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I Differential Equations For Solving A Recursive equation

  1. Feb 13, 2017 #1
    Hi, i have a question about a proof of some recursive equation,
    the function is
    $$c_{n}(a)=\int_{0}^{\pi } \frac{cos(nx)-cos(na)}{cos(x)-cos(a)}$$
    whit ##n\in \mathbb{N}## and ##a\in \mathbb{R}## .

    whit some algebra is easy to see ##c_{0}(a)=0## and ##c_{1}(a)=\pi##

    and the recursive equation

    $$c_{n+1}(a)+c_{n-1}(a) -2 \, cos(a) \, c_{n}(a) =0$$

    Then the author says that this is a differential equation and solves it (making ##c_{k}(a)=Ce^{sk}##)

    I dont understand , i mean this is a recursive relation not a differencial equation.
    so every recursive relation can be solve with a differencial equation?
    thanks
     
  2. jcsd
  3. Feb 14, 2017 #2

    Stephen Tashi

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    For a fixed value of ##a## you have one recursive equation. Each such recursive equation has a solution that is a function of "##a##".

    Does that notation indicate that the right hand side of the equation is independent of ##a##?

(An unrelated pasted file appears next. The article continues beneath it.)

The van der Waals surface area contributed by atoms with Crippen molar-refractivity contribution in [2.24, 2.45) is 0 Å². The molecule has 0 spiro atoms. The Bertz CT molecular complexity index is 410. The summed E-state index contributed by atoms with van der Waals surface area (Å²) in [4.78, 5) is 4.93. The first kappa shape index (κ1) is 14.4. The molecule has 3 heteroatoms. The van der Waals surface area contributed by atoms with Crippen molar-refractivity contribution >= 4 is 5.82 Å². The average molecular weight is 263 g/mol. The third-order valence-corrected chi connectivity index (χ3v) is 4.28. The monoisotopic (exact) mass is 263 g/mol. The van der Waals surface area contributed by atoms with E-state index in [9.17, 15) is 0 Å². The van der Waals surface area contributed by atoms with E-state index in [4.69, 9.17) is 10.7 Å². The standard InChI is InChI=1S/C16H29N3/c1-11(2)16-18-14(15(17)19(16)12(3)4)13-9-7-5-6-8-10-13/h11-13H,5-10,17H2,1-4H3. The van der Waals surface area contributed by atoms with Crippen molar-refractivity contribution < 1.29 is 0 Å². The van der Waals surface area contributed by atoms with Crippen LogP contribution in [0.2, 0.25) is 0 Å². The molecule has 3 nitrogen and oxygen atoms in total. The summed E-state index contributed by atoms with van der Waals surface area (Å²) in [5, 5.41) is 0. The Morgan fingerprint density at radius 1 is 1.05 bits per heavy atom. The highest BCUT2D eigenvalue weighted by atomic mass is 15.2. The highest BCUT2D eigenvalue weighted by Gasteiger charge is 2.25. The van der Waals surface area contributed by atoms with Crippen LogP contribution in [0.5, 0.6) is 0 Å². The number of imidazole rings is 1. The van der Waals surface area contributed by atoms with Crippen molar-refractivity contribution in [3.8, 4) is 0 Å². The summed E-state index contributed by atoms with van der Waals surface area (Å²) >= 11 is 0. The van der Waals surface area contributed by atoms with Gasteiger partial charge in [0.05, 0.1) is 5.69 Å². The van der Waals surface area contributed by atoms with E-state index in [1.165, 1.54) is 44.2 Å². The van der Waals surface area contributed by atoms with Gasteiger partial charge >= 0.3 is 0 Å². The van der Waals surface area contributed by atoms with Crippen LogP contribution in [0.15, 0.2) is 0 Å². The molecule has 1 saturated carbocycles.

Whether it does or not, I can see that the author would use words to indicate that he is doing more than solving one recursive equation. We have one recursive equation for each different value of ##a##. I agree that it's confusing to call this infinite family of recursive equations a "differential equation".
     
  4. Feb 14, 2017 #3
    hi, i was searching and i see that the recursive equation can solve by the formula ##c_{1} \, \alpha ^{n} + c_{2}\, \beta ^{n}## where alpha and beta are roots of a polynomial. the autor did something similar but instead of making ##c_{n} = h^{n}## , he makes ##c_{n} = C e^{sn}##.
    I leave you the part of the paper
    https://gyazo.com/472073d82147bdebf094c2c66cb12f16 [Broken]
    thanks
     
    Last edited by a moderator: May 8, 2017
  5. Feb 14, 2017 #4

    Stephen Tashi

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    Science Advisor

    He make ##s## a function of ##a##.

    He does not call the equation in question a "differential equation". He calls it a "difference equation". The terms "difference equation" and "linear recursive relation" refer to essentially the same types of equations. Some people might reserve the term "difference equation" for an equation that is stated using the "difference operator" ##\triangle f(n) = f(n+1) - f(n) ## , but "difference equations" can be expressed as recursive relations.
     
    Last edited by a moderator: May 8, 2017
  6. Feb 14, 2017 #5
    oh my error, this happen when you read fast i guess, I will continue studying this recursive relations they show up in many places
    thanks for the help =D
     
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